At the American Spectator, Philip Klein argues that Mitt Romney is the frontrunner for the Republican presidential nomination in 2012. Judging him against the other candidates who seem to be running, Klein argues that “bizarre as it may seem, despite his numerous weaknesses, Romney appears to be the most likely to win the right to challenge President Obama.”
I don’t know if that is true or not, but it gives me pause. I am not particularly enthusiastic about any of the the potential Republican standard bearers against Obama whom Klein touches on in his column. Nevertheless, I want to take the occasion to reiterate my qualms about Romney (also adumbrated by Klein) in light of Klein’s column.
In 2008 I was inclined to support Governor Romney as the rightwardmost viable candidate in the Republican field. John McCain had in addition alienated me by his use of conservatives as a foil to create his maverick image over the years. Senator McCain nevertheless effectively raised questions about Governor Romney’s conservatism and authenticity.
In retrospect, 2008 was destined to be a good year for Democrats and Governor Romney was probably fortunate to have been spared the honor or carrying the Republicans’ presidential banner. He too would have lost to Obama.
If Republican voters use their customary rule of succession to pick their candidate in 2012, Governor Romney would be the beneficiary, and 2012 stands to be a better year for Republicans than was 2008. But will the MItt fit in 2012?
The radicalism of President Obama’s agenda has provoked a conservative resurgence most evident in the Tea Party movement, which harks back to the principles of the American founding. Professor Paul Rahe describes the phenomenon in “Is Paul Rahe right?” Professor Hadley Arkes provides a similar take in “A crisis Republicans should not waste.” The Republican candidate who can best capture this lightning in a battle would, at this point, appear to be the natural bearer of the party’s standard in 2012.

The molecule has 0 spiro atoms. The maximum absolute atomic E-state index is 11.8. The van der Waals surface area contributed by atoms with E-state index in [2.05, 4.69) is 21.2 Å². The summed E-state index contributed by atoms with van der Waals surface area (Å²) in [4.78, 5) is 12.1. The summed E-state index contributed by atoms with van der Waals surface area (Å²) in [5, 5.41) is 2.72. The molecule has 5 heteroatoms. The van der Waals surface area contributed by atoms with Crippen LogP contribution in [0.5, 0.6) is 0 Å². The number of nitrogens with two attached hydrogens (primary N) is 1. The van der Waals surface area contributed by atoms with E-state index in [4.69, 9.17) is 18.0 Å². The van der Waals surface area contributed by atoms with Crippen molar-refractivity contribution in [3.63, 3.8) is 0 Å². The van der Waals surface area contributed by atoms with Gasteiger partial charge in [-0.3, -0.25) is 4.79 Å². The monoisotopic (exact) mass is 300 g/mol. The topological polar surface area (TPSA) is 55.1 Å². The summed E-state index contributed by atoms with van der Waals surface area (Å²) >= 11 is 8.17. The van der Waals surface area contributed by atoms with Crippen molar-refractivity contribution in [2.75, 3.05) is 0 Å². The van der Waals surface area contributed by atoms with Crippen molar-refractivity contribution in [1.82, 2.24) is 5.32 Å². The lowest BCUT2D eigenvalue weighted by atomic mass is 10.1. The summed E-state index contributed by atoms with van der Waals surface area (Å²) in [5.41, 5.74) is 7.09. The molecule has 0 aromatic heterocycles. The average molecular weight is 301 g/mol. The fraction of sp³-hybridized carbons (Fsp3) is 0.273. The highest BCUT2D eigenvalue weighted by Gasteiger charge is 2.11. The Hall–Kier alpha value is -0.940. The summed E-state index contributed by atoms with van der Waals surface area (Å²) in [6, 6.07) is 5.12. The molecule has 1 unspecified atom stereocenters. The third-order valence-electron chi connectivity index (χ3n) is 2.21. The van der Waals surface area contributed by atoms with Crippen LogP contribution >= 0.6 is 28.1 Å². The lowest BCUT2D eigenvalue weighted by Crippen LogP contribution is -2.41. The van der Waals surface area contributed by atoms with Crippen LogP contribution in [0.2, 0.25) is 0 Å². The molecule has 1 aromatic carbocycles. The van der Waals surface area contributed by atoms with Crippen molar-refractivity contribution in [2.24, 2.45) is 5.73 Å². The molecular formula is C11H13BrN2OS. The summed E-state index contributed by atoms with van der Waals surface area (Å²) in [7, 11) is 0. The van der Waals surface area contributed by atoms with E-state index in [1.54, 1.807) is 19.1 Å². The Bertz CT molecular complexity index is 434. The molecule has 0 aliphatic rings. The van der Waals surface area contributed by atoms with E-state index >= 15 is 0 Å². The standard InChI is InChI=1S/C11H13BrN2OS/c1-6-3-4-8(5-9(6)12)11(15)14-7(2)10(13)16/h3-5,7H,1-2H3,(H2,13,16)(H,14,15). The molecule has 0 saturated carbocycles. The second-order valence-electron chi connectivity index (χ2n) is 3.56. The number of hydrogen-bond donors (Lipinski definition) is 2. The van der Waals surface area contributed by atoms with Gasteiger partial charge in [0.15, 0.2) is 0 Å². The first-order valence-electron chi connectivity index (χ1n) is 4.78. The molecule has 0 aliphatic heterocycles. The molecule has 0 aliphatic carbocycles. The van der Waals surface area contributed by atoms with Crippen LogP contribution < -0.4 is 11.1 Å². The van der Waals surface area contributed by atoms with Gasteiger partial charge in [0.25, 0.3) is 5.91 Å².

As the man who presided over the adoption of the Massachusetts health reform plan, Governor Romney is particularly poorly positioned to be such a standard bearer. Our friend Hugh Hewitt briefly addressed Governor Romney’s health care program at pages 150-153 of his highly complimentary 2007 book A Mormon in the White House? Hugh quoted Romney describing the program as one in which “we can get everybody else insured without spending any more money…Now that was the kind of rigorous analysis that you follow and that I followed in consulting. It’s data. It’s analysis.”
Is it unduly cynical to suggest that Governor Romney signed off on Romneycare in order to have a big bipartisan policy accomplishment to claim when he moved on to run for president? If things worked out as planned, he would have moved on to higher office before the house of cards began to collapse back home.
Governor Romney devotes an unsatisfactory chapter to the Massachusetts health care legislation in No Apology. Those in search of “data” and “analysis” on the predictable consequences of Romneycare in Massachusetts might want to take a look at Richard Epstein’s “Early warning from Maine, Massachusetts,” or Rich Lowry’s “Obamacare’s already had a disastrous preview.”
However difficult it is to imagine the political landscape of 2012 now, I doubt that Governor Romney will be holding up the Massachusetts health care legislation as an exhibit supporting his prospective candidacy. Yet Governor Romney has not yet made this particular calculation. Perhaps he feels he has no choice; perhaps he really believes in it. The Wall Street Journal’s Peter Wallsten documented one of Romney’s defenses of Romneycare in “Romney dogged by a tale of two health plans” The New York Times’s Kevin Sack does likewise in “Mitt Romney on health care: A particular spin.”
Wallsten quoted a Democratic MIT economist whom Wallsten credits with assisting the design of Romneycare: “If any one person in the world deserves credit for where we are now [with the passage of the new federal law], it’s Mitt Romney. He designed the structure of the federal bill.” Sack quoted Romney himself to almost equally devastating effect: “Whether you like what we did or think it stinks to high heaven, the point is we solved it at our level.” Really? He then compared the two plans: “I like the things that are similar, I don’t like the things that are different, and that’s why I vehemently oppose Obamacare.” It’s not exactly a rallying cry, and the Times story includes a few more painful details.
Suffice it to say that Governor Romney is probably not the man to lead the resistance to Obamaism. If he isn’t yet toast, I can’t help but think he should be.
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